The Truth About Buffalo Wild Wings' National Anthem Controversy

Does Buffalo Wild Wings have a policy to silence the national anthem at the beginning of televised sporting events? Hardly. Did a BWW employee really turn down the volume at the beginning of an NFL football game, to mute the anthem on the anniversary of the 9/11 terrorist attacks? Reports of that incident, which spread quickly online, turned out to be mostly true. But the internet did what it usually does. It got a little carried away with the story.

Sept. 11, 2017 was opening night for Monday NIght Football. The NFL plays two games on the first Monday of the season, and controversy struck like lightning at the start of game 2 at the Eastvale, California Buffalo Wild Wings. An employee muted the TV sets when the anthem started, apparently sparking confusion if not outrage among customers. One patron told CBS Los Angeles that the employee said the anthem was "too controversial," and he turned down the volume according to company policy.

Both the owner of the Eastvale franchise and Buffalo Wild Wings' corporate office apologized. "We do not have a policy regarding this matter," the franchisee said. "We don't know why he did that, and we wish he hadn't done it" (via Snopes). "This was the action of one individual and does not reflect our corporate practice," the B-Dubs website stated.

Calls to boycott Buffalo Wild Wings were misguided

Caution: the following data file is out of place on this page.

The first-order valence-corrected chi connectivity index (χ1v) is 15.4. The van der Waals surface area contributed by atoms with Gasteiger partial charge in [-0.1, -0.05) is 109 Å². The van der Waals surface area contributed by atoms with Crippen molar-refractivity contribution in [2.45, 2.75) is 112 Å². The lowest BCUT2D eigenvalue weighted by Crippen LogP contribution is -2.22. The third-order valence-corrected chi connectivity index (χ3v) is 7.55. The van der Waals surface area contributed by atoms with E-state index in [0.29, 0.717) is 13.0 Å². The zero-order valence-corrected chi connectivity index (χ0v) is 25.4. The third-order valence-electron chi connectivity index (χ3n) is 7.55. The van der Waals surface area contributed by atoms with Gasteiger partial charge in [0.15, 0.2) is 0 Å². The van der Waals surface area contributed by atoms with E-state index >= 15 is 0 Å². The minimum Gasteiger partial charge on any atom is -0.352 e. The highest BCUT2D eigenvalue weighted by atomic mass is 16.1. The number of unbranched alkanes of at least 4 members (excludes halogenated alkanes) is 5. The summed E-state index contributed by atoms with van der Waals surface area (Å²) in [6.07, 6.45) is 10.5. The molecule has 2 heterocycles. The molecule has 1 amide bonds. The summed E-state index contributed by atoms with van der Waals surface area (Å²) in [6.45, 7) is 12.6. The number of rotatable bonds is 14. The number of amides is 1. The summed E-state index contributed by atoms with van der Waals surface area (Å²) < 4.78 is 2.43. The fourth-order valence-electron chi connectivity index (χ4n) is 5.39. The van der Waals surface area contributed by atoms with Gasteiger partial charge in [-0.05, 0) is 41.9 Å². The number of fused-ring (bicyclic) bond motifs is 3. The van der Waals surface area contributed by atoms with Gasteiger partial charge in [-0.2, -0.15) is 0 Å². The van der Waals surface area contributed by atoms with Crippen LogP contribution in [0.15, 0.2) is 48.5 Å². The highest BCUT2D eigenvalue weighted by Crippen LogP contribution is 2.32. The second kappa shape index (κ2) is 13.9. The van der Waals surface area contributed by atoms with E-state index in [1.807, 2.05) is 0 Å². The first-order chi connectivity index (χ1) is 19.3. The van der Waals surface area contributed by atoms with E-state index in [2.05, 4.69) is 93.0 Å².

For months after the incident, people on social media were spreading misinformation about what happened. Many Twitter users with a conservative bent confused the decision of one rogue employee with corporate policy, despite the company's clear statements to the contrary. They pointed the finger in some cases at the Eastvale location's manager, when in fact media accounts referred only to an employee. Lori, the disgruntled customer who went on the TV news, even said the restaurant's manager apologized immediately for the employee's action. Online, several people asked their social-media followers to boycott Buffalo WIld Wings, even though the CEO of the Eastvale franchise was a military veteran who "could not be more disappointed about this incident" (via Snopes).

At least one person weighed in online who was more left of center — or who just had a twisted sense of humor. He announced on Twitter, on the first Sunday of the 2018 season, that he planned later that day to kneel during the national anthem at B-Dubs.

Athletes use anthem to protest police violence against black people

Lori gave her thoughts on the matter to CBS Los Angeles on-camera: "It's 9/11. It's a sporting event. Why is it controversial?" She was overlooking the fact that controversy has dogged the national anthem and the NFL since the 2016 season, spurred on by President Donald Trump. Colin Kaepernick, an NFL player, started kneeling during the anthem in 2016 to protest the country's oppression of black people, including repeated cases of police officers killing unarmed black Americans. Hundreds of players joined Kaepernick's protest that season (via Vox). Seventy percent of NFL players are black.

The NFL's top brass called for fines of players who protested during the anthem but changed its tune recently, in the wake of the police killing of George Floyd in Minneapolis. "We, the NFL, admit we were wrong for not listening to NFL players earlier and encourage all to speak out and peacefully protest," Commissioner Roger Goodell tweeted days after Floyd's death. This recent killing of a black person at the hands of police led to massive protests in more than 100 cities across the country (via The New York Times).